This weekend

Village Portland reporter Cory Elia wrote an interesting piece this week about his experience helping with the homeless Point in Time count that was released recently. Read it here.

Another Village Portland reporter took a closer look at what’s left after a homeless camp sweep. Read that on Village Portland @ St Johns here.

The City claims there’s a process to make sure former camps are cleaned up after a sweep… have you found the site of former camps to been fully cleaned?

***

What’s been known the Foster shelter is having an event to celebrate its opening on Monday, August 12th (6 pm – 7:30 pm).

The Laurelwood Center (6144 SE Foster Rd) will serve those who “identify as female and couples, with priority access for people 55 and over, those with disabilities, and veterans.”

For more info and who’ll be there, visit the Brentwood-Darlington Neighborhood Association site.

SATURDAY, AUGUST 10TH

Community art:

“A mandala is a sacred spiritual symbol representing the universe. In this program, we’ll talk about mandalas as they appear in nature, and then create our own mandala projects using a variety of art supplies.”

Holgate Library, 7905 SE Holgate Blvd * 2 pm – 3:30 pm

SUNDAY, AUGUST 11TH

The Lents Fair is Sunday! There’ll be music, a chicken beauty contest, vendors, and the day will be closed out by  DJ RESCUE (Zia of The Dandy Warhols).

The website is here. Here’s the video we did on fair from last year:

SE Harold St. and SE 92nd Ave* 11 am – 4 pm 

Farmers market: 

Image result for lents international market

“Portland’s only internationally focused market, LIFM provides fresh, affordable, and culturally unique produce to the diverse Lents community and offers farm-direct sales opportunities for immigrant, emerging farmers, and new business owners. In addition to standard market produce, the market features a variety of unique fresh produce from Hmong, Latino, & Russian farmers.”

SE 92nd and Reedway between Foster and Harold * 9 am – 2 pm

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Reflection: conducting the survey for the Portland Street Response

By CORY ELIA

My name is Cory Elia and I have been reporting on the houselessness crisis throughout the city of Portland for over two years now as a journalist and photographer. Seeing the Portland Street Response model program developing as I have is quite relieving to me.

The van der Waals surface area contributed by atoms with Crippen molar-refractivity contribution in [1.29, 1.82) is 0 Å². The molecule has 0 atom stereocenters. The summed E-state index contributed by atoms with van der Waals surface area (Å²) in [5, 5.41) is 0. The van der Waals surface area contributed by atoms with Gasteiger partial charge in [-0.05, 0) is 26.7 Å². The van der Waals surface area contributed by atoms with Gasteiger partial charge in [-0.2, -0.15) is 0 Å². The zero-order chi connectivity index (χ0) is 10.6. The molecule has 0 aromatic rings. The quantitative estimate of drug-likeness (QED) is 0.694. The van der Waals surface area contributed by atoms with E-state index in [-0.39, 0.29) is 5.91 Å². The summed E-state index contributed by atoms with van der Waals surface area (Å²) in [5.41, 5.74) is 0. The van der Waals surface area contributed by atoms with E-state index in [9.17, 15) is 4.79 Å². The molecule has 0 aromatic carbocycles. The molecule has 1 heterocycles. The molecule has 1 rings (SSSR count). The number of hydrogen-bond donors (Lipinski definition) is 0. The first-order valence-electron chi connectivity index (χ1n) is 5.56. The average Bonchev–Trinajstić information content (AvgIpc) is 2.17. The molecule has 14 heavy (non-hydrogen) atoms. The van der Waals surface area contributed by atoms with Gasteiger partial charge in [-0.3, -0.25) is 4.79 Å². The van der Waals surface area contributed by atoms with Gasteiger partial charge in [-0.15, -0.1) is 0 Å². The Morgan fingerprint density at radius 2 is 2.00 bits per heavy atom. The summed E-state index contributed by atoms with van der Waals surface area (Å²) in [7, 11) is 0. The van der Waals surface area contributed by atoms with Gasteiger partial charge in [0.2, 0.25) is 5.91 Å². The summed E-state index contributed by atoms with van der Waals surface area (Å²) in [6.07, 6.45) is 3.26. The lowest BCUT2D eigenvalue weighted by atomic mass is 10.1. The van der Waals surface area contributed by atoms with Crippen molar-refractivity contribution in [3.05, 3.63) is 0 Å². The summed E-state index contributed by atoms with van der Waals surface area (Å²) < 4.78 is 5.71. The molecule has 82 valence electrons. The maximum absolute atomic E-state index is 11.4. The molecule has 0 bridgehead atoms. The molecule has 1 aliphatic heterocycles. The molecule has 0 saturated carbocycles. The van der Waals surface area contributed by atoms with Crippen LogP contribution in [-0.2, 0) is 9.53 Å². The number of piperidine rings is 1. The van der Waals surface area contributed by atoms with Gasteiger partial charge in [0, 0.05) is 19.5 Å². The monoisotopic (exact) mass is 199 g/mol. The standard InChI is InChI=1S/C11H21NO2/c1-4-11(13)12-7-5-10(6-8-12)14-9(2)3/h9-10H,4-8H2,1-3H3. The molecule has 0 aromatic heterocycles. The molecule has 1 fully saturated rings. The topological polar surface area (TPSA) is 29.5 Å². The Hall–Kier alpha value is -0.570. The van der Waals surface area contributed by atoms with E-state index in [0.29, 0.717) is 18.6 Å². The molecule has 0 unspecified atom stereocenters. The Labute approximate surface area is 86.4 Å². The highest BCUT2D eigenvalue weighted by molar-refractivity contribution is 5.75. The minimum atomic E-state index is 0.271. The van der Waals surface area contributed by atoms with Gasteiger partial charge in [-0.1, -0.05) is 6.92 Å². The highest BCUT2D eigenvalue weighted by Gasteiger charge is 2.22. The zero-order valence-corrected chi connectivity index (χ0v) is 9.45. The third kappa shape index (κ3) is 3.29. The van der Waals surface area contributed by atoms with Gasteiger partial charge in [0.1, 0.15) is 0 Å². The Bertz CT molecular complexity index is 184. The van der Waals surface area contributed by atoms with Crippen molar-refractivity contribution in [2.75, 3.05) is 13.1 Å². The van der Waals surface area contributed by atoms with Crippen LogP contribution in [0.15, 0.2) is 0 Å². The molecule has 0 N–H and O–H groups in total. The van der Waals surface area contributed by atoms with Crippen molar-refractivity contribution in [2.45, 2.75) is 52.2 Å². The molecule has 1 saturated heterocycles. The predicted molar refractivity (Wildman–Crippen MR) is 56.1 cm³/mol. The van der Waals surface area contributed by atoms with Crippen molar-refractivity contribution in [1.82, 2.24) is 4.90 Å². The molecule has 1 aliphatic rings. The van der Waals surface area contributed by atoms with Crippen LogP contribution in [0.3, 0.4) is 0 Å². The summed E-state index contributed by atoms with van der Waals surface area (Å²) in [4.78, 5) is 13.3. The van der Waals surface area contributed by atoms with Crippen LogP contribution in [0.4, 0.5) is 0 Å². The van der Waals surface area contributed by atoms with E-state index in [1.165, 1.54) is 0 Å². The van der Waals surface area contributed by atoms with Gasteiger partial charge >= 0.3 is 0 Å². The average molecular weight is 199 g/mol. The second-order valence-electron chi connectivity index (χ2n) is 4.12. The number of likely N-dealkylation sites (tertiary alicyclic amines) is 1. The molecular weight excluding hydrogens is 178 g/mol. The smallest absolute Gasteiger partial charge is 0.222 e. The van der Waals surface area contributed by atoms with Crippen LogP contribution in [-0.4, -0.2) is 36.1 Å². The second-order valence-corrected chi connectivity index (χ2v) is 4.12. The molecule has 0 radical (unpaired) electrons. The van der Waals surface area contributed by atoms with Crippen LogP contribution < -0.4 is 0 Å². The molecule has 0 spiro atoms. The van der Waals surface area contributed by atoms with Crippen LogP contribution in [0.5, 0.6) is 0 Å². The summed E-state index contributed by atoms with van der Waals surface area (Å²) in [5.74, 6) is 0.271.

Maybe because I see it as a step towards a more compassionate treatment of those experiencing crisis and traumas that have rendered them living on the streets or out of vehicles.

It’s also because there has been a well-documented history of interactions between first-responding officers and those experiencing mental crisis ending in a horrifying manner, sometimes even with the death of those having the mental episode. 

The Portland Street Response developed from the advocacy journalism of Street Roots and their journalist Emily Green. She saw an opportunity to use her writing to demonstrate that a better response system could be implemented in Portland.

Street Roots’s Emily Green reports: “Portland Street Response: A Street Roots special report”

My experiences in the field while conducting interviews with houseless individuals has taught me that the interactions between those on the streets, regardless of their mental state, and officers are rarely that of a positive nature. These interactions often seem to be the source of a fair amount of agitation amongst the houseless community.

As previously reported in Street Roots, Portland Street Response is being based on the CAHOOTS (Crisis Assistance Helping Out On The Streets) program in Eugene. However, the Portland Street Response is still in its preemptive modeling stage.      

Currently, volunteers are conducting surveys of the houseless community to figure out how to best implement the program throughout Portland. This inspired me to take part in the opportunity to help conduct this survey. It is unclear at the moment if there will be further surveying in the near future.